Book Review: Popular Culture and Political Identity in the Arab Gulf States by Alanoud Alsharekh and Robert Springborg (eds). London: Saqi, 2008.
Issue 8, Spring 2009
The premise of this collection of essays edited by Alanoud Alsharekh and Robert Springborg is a simple one: indigenous Gulf culture remains peripheralized in the broader study of popular culture in the Arab World. Indeed, this is not merely an academic bias, but one that is reflected in the relative lack of Gulf cultural penetration of the region. This marginalization of Gulf culture tends to be reinforced by two contradictory stereotypes of the region. First, that it is a backwards region defined by tribalism, and second, that cosmopolitanism has undermined traditional culture (9-10). This collection of essays aims at confronting these stereotypes and engaging key questions of identity and culture in the contemporary Gulf. To do so, the contributions are framed by four overarching themes: the historicization of contemporary Gulf identity that links the region with its pre-oil past; how states foster collective memories of shared pasts; contemporary cultural expressions; and, finally, the implications of a dynamic regional popular culture on political cohesion, identity and authority.
Lawson and Naboodah begin the collection with an engaging chapter on the attempts by the United Arab Emirates (UAE) government to preserve and display its cultural heritage. The authors detail a series of exhibits, symposiums and historical projects that they claim reflects a nascent nationalism in the UAE. Nadia Rahman discusses an oral history project, which is a part of these government efforts. Her contribution offers personal stories of elderly citizens of the UAE. The narratives of this older generation suggest both nostalgia for the simplicity of the past, and a pride in contemporary realities, including rapid economic development, growth and modernization.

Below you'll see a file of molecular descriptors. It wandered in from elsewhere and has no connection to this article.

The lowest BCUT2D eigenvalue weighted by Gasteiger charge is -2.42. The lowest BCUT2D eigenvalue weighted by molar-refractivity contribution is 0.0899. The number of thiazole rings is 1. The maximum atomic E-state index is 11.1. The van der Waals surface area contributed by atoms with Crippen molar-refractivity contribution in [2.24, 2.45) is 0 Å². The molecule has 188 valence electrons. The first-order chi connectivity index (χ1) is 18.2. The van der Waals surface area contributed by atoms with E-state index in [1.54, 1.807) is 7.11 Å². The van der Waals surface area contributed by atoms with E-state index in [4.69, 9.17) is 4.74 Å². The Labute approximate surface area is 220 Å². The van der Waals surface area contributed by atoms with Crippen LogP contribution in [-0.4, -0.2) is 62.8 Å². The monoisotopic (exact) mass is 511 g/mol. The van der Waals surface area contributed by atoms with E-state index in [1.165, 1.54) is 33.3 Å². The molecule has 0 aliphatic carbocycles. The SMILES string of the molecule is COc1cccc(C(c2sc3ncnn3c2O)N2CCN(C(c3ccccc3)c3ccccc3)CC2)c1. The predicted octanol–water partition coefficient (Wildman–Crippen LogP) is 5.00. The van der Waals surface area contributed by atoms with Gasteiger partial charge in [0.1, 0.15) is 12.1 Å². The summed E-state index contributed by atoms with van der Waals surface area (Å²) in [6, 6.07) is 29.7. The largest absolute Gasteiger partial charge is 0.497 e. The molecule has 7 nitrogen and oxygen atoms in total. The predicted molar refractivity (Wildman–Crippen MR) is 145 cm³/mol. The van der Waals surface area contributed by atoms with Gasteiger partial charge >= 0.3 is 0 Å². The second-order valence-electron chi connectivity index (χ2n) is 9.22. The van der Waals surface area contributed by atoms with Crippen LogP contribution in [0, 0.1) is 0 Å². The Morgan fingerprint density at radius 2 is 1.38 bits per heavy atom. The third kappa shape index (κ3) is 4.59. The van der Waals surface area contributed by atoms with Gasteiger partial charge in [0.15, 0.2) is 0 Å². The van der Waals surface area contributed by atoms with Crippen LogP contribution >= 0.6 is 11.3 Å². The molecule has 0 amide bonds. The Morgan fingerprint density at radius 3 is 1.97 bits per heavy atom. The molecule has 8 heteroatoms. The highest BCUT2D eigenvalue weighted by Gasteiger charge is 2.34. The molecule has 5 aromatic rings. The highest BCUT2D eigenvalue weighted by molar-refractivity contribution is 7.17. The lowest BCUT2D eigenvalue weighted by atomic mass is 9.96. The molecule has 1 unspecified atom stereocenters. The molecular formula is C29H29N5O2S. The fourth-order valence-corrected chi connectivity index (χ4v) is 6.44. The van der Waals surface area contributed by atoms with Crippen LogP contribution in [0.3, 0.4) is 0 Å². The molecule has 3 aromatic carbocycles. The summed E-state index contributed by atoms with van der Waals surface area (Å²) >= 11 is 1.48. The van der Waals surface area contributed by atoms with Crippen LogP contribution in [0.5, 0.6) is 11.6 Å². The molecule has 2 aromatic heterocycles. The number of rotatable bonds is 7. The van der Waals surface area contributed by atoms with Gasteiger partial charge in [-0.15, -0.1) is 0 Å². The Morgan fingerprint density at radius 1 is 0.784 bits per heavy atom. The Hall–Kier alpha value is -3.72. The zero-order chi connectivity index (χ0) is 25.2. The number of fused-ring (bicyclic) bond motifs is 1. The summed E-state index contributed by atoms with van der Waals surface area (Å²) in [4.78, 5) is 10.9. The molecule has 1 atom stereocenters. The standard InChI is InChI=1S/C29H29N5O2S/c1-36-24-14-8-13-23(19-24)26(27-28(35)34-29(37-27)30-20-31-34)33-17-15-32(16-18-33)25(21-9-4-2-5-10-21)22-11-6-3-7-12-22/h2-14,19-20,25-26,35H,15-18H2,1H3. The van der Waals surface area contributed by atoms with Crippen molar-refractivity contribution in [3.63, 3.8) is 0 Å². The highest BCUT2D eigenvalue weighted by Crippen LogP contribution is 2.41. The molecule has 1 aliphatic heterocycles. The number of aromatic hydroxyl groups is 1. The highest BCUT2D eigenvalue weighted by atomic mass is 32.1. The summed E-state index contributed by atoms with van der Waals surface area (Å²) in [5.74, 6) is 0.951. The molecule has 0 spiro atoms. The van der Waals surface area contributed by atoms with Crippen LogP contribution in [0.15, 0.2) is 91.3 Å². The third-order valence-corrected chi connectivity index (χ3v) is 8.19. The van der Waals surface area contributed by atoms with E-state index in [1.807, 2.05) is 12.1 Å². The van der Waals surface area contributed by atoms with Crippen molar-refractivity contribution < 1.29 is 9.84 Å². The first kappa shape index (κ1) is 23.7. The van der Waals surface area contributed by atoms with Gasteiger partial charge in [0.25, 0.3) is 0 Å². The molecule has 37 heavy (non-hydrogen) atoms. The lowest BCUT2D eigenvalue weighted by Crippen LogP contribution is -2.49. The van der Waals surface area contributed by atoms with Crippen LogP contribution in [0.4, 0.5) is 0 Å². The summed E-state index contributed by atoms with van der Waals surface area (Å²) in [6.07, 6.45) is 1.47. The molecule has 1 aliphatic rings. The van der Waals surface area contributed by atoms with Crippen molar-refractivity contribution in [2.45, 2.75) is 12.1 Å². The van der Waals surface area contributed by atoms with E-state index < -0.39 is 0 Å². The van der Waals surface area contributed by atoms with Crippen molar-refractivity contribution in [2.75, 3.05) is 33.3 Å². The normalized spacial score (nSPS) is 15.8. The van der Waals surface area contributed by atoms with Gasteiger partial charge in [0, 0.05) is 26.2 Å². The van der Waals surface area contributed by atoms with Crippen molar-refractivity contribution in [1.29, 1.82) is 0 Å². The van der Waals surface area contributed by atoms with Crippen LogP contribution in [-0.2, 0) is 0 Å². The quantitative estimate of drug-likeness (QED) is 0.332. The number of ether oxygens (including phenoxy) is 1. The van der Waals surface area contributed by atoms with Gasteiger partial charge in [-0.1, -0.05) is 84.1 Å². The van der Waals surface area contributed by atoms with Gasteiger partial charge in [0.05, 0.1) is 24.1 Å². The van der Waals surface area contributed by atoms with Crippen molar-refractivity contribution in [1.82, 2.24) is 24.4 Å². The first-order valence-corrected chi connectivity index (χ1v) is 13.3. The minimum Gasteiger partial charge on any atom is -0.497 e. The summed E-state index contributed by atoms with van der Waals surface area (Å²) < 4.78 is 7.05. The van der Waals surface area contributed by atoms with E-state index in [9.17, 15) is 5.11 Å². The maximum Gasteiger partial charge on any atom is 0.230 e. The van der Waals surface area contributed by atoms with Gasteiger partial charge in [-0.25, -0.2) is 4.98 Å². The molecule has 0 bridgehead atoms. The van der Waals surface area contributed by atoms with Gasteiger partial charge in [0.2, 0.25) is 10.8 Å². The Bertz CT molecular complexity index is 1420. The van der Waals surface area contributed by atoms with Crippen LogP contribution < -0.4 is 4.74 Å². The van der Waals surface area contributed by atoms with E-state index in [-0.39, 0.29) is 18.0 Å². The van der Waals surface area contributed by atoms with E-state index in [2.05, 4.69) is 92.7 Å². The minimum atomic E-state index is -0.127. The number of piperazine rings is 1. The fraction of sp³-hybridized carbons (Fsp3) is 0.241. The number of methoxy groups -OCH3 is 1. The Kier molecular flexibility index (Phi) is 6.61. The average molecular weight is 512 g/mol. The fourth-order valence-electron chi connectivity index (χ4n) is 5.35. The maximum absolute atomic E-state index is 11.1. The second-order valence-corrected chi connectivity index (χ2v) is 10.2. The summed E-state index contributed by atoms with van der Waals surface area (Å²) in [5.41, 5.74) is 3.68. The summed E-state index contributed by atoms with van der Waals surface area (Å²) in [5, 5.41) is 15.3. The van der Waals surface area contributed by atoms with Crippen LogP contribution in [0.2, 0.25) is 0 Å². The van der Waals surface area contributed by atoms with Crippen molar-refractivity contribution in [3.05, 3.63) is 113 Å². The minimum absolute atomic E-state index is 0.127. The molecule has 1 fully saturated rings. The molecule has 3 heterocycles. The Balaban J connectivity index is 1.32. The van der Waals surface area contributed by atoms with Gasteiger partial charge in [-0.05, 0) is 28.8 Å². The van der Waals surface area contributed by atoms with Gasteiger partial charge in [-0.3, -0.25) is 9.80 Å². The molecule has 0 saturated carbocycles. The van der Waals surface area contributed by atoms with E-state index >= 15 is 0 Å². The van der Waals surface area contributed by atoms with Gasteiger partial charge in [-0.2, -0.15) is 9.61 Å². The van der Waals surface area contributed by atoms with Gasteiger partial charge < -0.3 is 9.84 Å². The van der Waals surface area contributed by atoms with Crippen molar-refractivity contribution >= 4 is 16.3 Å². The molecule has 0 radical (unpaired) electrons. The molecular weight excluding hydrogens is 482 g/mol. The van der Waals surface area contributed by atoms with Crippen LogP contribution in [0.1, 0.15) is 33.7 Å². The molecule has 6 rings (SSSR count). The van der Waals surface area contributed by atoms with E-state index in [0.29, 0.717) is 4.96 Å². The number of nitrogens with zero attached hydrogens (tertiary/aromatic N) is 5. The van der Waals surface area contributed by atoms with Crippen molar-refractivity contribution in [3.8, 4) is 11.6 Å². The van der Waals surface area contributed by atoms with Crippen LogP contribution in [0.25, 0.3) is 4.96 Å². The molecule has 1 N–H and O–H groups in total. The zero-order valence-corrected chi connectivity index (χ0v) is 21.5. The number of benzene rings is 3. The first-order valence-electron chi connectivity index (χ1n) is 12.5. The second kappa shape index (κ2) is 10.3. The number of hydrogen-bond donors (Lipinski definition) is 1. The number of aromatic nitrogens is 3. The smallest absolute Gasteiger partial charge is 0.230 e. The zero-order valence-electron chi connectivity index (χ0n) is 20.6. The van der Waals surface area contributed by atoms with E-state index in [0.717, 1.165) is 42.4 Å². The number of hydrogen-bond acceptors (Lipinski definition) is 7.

Similarly, Khalaf’s contribution on Kuwait’s pearl diving heritage details Kuwaiti government attempts to (re)construct and (re)invent Kuwaiti identity through the annual Festival for the Commemoration of Pearl Diving and the celebration of the Kuwaiti Seaman’s Day. Through illustrations and personal narratives, Khalaf argues for the importance of these events in constructing a contemporary Kuwaiti identity. Mohammed Alkhozai provides another example of government led efforts at fostering collective identity. His chapter focuses on the cultural restoration efforts of the Bahraini government. Alkhozai uses before and after images to describe the restoration projects of five monuments: the Portugese Fort, Arad Faort, Riffa’ Forty, Sheikh Isa’s House and Aljasra House. These projects, he argues, have been central to Bahraini cultural development. Rich with visual aids, these three contributions are highly successful in demonstrating how government sponsored projects attempt to wed past and present, and in turn, how these are used to construct a contemporary national identity.